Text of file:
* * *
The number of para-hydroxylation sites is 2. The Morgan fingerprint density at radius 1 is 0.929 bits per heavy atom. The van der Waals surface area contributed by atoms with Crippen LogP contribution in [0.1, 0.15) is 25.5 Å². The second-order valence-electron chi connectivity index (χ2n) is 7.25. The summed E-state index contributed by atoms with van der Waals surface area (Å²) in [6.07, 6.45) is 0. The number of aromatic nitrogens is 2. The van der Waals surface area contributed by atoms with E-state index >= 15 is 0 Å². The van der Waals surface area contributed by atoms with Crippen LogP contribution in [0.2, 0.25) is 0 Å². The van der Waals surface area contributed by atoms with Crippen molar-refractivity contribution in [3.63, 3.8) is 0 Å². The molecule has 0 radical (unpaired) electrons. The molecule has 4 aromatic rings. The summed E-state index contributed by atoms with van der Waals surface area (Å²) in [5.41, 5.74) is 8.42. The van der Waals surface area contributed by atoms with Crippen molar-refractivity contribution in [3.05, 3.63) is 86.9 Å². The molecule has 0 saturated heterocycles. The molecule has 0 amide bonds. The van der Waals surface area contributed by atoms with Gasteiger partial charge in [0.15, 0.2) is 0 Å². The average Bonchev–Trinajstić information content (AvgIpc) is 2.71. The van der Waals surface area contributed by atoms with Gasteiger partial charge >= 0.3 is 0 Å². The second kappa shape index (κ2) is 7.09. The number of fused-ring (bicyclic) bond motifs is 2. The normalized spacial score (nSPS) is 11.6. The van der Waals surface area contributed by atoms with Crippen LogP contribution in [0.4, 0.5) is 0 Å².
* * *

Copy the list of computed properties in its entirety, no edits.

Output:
The number of para-hydroxylation sites is 2. The Morgan fingerprint density at radius 1 is 0.929 bits per heavy atom. The van der Waals surface area contributed by atoms with Crippen LogP contribution in [0.1, 0.15) is 25.5 Å². The second-order valence-electron chi connectivity index (χ2n) is 7.25. The summed E-state index contributed by atoms with van der Waals surface area (Å²) in [6.07, 6.45) is 0. The number of aromatic nitrogens is 2. The van der Waals surface area contributed by atoms with E-state index >= 15 is 0 Å². The van der Waals surface area contributed by atoms with Crippen LogP contribution in [0.2, 0.25) is 0 Å². The van der Waals surface area contributed by atoms with Crippen molar-refractivity contribution in [3.63, 3.8) is 0 Å². The molecule has 0 radical (unpaired) electrons. The molecule has 4 aromatic rings. The summed E-state index contributed by atoms with van der Waals surface area (Å²) in [5.41, 5.74) is 8.42. The van der Waals surface area contributed by atoms with Crippen molar-refractivity contribution in [3.05, 3.63) is 86.9 Å². The molecule has 0 saturated heterocycles. The molecule has 0 amide bonds. The van der Waals surface area contributed by atoms with Gasteiger partial charge in [0.15, 0.2) is 0 Å². The average Bonchev–Trinajstić information content (AvgIpc) is 2.71. The van der Waals surface area contributed by atoms with Gasteiger partial charge >= 0.3 is 0 Å². The second kappa shape index (κ2) is 7.09. The number of fused-ring (bicyclic) bond motifs is 2. The normalized spacial score (nSPS) is 11.6. The van der Waals surface area contributed by atoms with Crippen LogP contribution in [0.4, 0.5) is 0 Å².